Sophisticated, stylish, and highly fashionable, it’s little wonder we all fall for elegant orchids. However, many die off after flowering because they don’t receive the right care, or aren’t suited to life in a typical modern home. But choose your orchids carefully, and they can live long and happy lives.
Choosing plants and pots
When choosing an orchid, unless you are an expert, select one that enjoys conditions that you can provide at home, such as a moth orchid, Phalaenopsis, or a Cymbidium. If you can keep your plants in a heated greenhouse, your choice is wider. Hybrids of the following orchids are generally reliable, given the right conditions: Cattleya, Dendrobium, Epidendrum, Oncidium, and the slipper orchid, Paphiopedilum.
Before buying an orchid, look over the plant for any signs of pests and diseases, and make sure it has plenty of flowers and firm buds. Check that the aerial roots are firm and pale with green tips, and that any roots visible through a clear plastic pot (in which orchids are often grown) are equally healthy, and not black.
Most tropical orchids have aerial roots that absorb water and photosynthesize like leaves, taking energy from the sun and converting it into food. As a result, they can survive in very little soil, and require only small containers. Some should be grown in transparent pots to enable the roots to absorb sunlight.
Watering and feeding
The most common cause of an orchid’s early demise is over-watering. Although different orchids have different needs, most require watering once or twice a week in spring and summer, and once every two weeks in winter. In the case of Cattleya, water just enough to prevent the pseudobulb (the swelling at the base of the stems) from shriveling. Keep Dendrobium almost dry in winter. Use a can filled with tepid rain- or filtered water, and pour it into the pot until it runs from the base.
For plants with congested roots, submerge the pot to just below the rim in a bowl of water, and leave until the soil surface is damp, then remove and allow to drain. Also provide some humidity by misting the leaves with rain- or filtered water, avoiding the flowers; or sit the pots on a tray of damp pebbles or gravel.
Orchid soil contains no nutrients, so start feeding your plants with a proprietary orchid fertilizer as soon as you get them home, following the instructions on the package. Some, such as Phalaenopsis, should be fed weekly, while others need less frequent applications.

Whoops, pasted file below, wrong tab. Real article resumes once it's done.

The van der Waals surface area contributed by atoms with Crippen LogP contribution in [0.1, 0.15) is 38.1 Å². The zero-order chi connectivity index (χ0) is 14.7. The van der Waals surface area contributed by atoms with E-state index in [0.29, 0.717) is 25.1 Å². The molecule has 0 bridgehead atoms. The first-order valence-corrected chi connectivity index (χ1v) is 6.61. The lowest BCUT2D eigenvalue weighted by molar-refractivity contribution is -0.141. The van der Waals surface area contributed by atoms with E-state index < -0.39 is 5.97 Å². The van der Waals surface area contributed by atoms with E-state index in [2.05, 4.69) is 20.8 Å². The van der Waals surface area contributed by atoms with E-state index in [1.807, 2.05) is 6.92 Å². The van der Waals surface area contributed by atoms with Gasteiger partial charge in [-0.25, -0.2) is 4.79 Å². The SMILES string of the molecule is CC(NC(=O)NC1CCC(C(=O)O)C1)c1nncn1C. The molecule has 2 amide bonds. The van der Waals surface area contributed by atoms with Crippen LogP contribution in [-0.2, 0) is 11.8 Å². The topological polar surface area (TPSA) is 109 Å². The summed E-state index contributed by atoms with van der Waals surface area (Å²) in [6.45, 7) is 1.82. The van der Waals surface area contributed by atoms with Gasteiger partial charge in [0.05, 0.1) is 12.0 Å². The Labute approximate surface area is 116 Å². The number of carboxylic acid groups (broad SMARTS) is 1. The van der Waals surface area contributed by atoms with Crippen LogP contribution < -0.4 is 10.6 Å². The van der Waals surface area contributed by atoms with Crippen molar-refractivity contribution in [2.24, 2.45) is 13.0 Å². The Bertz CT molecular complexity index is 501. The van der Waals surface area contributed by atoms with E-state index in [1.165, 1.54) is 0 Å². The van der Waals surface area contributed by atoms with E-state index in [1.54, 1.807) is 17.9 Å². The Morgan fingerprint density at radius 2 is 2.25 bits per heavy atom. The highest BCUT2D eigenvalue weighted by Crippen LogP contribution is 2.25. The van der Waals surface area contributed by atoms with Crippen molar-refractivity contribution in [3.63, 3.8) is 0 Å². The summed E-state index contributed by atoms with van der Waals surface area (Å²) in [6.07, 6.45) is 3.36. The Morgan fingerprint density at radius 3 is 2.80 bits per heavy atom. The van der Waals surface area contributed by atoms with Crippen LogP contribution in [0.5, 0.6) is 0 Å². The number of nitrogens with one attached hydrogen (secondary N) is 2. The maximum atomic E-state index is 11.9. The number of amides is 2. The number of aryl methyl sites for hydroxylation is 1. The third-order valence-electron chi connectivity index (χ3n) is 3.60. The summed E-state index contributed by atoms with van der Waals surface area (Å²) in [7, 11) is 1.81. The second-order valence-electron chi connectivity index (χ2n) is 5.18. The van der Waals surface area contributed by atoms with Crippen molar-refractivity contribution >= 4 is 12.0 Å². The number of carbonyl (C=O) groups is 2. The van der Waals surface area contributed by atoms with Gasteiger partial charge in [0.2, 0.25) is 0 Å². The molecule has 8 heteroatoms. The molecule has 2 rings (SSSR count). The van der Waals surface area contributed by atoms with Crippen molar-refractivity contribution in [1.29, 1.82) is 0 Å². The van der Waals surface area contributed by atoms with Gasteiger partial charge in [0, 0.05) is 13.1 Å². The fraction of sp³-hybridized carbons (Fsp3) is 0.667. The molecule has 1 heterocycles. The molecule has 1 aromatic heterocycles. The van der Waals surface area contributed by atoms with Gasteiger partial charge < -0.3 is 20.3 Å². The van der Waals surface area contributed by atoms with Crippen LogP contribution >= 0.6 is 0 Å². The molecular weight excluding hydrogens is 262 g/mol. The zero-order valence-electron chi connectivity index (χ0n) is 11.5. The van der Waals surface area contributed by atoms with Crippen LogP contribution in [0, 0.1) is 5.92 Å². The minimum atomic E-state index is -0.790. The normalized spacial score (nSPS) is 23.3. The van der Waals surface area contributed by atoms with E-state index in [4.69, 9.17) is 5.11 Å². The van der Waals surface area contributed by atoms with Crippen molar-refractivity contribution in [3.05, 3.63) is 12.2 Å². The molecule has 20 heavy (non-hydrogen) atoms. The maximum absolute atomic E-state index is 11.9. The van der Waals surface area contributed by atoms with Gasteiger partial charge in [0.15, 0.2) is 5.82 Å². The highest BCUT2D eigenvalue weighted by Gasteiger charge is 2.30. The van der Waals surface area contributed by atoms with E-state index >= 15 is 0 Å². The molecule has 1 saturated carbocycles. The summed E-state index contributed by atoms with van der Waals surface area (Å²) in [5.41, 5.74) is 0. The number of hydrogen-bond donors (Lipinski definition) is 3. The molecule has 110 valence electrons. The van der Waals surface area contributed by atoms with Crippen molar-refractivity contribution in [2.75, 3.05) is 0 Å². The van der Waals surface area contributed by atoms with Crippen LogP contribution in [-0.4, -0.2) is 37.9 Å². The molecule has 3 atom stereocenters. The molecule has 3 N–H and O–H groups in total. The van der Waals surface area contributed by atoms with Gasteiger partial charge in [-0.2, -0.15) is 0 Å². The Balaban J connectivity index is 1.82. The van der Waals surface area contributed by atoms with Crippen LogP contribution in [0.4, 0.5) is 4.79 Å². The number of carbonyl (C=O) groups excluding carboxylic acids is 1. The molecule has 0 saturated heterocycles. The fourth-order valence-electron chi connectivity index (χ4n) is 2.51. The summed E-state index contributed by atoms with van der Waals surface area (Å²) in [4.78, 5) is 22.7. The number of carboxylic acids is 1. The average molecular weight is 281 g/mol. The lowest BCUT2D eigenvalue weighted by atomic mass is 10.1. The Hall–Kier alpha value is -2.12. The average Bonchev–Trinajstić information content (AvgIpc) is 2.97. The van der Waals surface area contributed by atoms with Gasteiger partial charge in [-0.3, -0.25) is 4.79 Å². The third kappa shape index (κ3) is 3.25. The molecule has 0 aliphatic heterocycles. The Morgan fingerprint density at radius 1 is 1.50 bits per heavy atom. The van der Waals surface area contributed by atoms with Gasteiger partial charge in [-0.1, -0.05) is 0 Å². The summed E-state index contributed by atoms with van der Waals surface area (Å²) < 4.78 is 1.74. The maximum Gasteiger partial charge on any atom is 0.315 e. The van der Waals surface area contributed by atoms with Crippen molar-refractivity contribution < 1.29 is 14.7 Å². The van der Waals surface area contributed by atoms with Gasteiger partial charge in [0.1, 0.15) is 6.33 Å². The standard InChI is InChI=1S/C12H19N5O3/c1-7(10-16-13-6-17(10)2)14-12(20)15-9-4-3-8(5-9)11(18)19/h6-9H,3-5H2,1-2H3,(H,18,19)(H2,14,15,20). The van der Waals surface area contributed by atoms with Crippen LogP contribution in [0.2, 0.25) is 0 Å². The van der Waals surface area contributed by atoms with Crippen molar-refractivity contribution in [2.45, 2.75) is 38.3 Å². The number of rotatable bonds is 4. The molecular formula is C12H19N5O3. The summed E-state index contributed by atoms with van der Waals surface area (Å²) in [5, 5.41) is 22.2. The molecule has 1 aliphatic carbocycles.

Positioning your orchids
As with watering, the light requirements of orchids differ depending on the type. Epidendrum grow on tropical tree branches in the wild and like bright, indirect light. Cymbidium hybrids also prefer bright light, and should be set outside in a sheltered spot during the summer, then given a bright, cool position indoors out of direct sun, such as a conservatory or a frost-free porch, in autumn and winter.
Cattleya and Oncidium prefer a bright position that offers some shade at midday, such as an east- or west-facing windowsill, but move them to a bright spot that receives sun all day in winter when light levels are significantly lower.
If you do not have a light area in which to keep an orchid, choose a Phalaenopsis or Paphiopedilum hybrid. These dislike strong sunlight, preferring a shady site from late spring to autumn.
Before buying, make sure you can give your chosen orchid the temperature it needs. Remember that most require a 10°F (5°C) drop between day and night.
Tender orchids, such as Dendrobium hybrids and Phalaenopsis, require warmth all year, with a minimum winter temperature of 61–64°F (16–18°C). They will tolerate occasional dips, and are fine in centrally heated houses, if moved away from cold windowsills at night.
Cattleya, Epidendrum, and Paphiopedilum require more warmth in winter than cool-growing orchids, but will tolerate slightly higher temperatures in summer. Most grow well indoors, but should be moved away from cold windowsills at night during winter.
This group includes Cymbidium and Oncidium, which prefer low temperatures all year. Stand them outside in summer in a sheltered spot, then bring them in to an unheated room, such as a cool conservatory or greenhouse, for winter, keeping them at around 46–50°F (8–10°C).